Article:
Blog / baby quilt
Almost a year after starting this quilt at a Vermont sewing retreat, I finished it (and just in time for the baby boy we're expecting next month!). I've long admired the Sunrise Quilt pattern by Carolyn Friedlander, the paper-piecing pattern which this quilt is made from, and really enjoyed having the chance to finally work with it.
The bulk of the quilt's prints are from a jelly roll of Carolyn's Doe fabric collection, which I paired with solids, as well as prints from Maze & Vale, Umbrella Prints, and Cotton & Flax. The white sashing is made from solids and nearly solid prints, all pulled from the scrap bin.
To create the coordinating back, I used a long-hoarded Cotton+Steel print by Alexia Abegg called "Painted Indigo," and two other Carolyn Friedlander prints. To quilt it, I kept things simple and stitched in the ditch (no need to mark!), which created a pretty texture and transferred the sunrise shape to the back of the quilt, which I really love.
The quilt is now hanging in our nursery, ready and waiting for its owner to arrive.
Early last summer, I sent a quilt to Utah-based photographer Mandi Rae for use in her new daughter's nursery. In exchange for the quilt, Mandi used her talents to capture photos of the quilt alongside its new owner, Ruth.
All photos by Mandi Rae Photography
Ages ago (I honestly can't even remember when!), my friend Natalie and I decided to make a small dent in our respective fabric stashes by creating collaborative quilts together to donate to the charities of our choice. Our idea was to pick a block pattern, each make 1/2 of the blocks needed for a quilt, and mix them together. We then split the basting, quilting and binding duties.
Though this is a very informal project, we did want to create labels for the quilts so that they could both be identified and numbered. We came up with the name "The Modern Quilt Collective" and I designed a simple label which I printed through Spoonflower. Each quilt is hand numbered.
We both really like the quarter log cabin block, so for this first round of quilts we made, we stuck with that design. This large rainbow quilt went to a family in Newport, NH, who lost their home to a fire. (Photo by Natalie.)
We also made a batch of baby quilts using restricted color palettes, which were sent to recently resettled refugee families in California, who are either expecting, or recently had, a baby. I loved shipping these quilts out knowing that they were destined for brand-new babies!
As you can see, we stayed scrappy on the backs as well. It was so nice to use up so many cuts of fabric!
I was able to connect directly with these families through the amazing organization Miry's List. You can either donate directly to Miry's List to support their work, or purchase needed items from families' Amazon wish lists. These tangible items help families set up and start their new lives here in the US, and perhaps bring some comfort during what otherwise must be a very disruptive time in their lives. I highly recommend checking Miry's List out if you're interested!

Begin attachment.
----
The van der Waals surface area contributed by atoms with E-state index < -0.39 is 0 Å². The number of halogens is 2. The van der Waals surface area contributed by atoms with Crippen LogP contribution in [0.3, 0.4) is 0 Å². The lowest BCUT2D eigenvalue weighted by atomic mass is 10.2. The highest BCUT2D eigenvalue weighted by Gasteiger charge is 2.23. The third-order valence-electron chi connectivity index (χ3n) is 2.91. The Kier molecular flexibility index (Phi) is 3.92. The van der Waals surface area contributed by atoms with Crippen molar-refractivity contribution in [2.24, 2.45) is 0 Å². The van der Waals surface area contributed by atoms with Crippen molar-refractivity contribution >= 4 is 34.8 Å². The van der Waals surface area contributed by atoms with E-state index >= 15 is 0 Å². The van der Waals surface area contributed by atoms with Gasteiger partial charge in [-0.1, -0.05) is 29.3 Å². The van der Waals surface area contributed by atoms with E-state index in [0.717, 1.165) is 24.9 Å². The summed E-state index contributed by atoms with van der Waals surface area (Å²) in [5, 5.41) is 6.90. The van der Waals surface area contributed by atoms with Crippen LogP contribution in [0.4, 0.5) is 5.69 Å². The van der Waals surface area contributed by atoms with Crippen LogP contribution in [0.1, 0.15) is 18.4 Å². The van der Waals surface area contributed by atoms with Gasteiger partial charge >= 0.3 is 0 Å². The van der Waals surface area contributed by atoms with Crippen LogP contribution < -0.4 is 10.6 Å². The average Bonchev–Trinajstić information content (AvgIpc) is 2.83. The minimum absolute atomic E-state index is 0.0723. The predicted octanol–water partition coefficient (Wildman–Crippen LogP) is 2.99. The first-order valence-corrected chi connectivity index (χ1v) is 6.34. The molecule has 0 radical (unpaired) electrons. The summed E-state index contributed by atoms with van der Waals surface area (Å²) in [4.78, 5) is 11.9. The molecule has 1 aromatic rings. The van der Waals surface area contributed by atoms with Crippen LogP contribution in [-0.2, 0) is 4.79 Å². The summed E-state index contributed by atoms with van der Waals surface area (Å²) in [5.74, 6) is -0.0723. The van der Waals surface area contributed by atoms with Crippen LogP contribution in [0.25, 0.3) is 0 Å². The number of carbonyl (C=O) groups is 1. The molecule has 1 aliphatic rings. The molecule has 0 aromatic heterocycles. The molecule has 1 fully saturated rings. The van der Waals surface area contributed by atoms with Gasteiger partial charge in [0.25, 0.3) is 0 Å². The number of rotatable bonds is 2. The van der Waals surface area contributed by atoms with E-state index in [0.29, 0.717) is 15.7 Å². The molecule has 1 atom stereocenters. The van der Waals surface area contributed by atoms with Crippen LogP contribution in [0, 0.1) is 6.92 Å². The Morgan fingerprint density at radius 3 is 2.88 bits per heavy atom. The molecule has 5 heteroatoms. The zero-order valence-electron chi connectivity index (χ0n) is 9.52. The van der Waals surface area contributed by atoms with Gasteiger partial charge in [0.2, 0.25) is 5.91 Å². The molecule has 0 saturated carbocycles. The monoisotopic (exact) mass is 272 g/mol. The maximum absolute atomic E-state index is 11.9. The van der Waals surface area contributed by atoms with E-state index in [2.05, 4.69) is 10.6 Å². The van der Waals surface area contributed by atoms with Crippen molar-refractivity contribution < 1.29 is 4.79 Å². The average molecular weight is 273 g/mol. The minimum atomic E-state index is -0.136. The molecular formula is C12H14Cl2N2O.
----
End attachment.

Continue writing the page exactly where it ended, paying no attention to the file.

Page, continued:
Sometime last year, I connected with Erin Dollar, the designer behind Cotton & Flax, an LA-based home goods company. Erin creates awesome surface patterns from simple repeating shapes, which she silk-screens onto linen-cotton fabrics.
In addition to creating the free Double Dash quilt pattern for her first fabric collection for Robert Kaufman Fabrics, I've also been working with her leftover screen-printed scraps to create new quilts (like this flying geese wall quilt). The two log cabin baby quilts pictured here are my latest work made from Erin's scraps; in this case, I worked solely with her designs printed on a flax-colored/natural linen-cotton blend.
This first quilt features her designs printed in black, paired with strips of cream and white, and squares of solid peach, to form four Courthouse Step blocks. Each block was pieced improvisationally using strips of various widths, so each block is unique and varies in size and shape.
This second quilt features Erin's patterns printed in white, and the fabric strips are arranged in a much more orderly and uniform fashion to form four log cabin blocks. The layout is the same as the one I used to create this neutral log cabin baby quilt earlier this year. Each of the blocks' centers feature a unique, warm-colored solid.
I really enjoy the act of working from scraps---making design decisions on the fly since I'm limited to the fabric that's in front of me---so I really loved the process of making both of these quilts and am so happy with how they turned out.
All photos by Jane Cuthbertson of Gray Green Goods.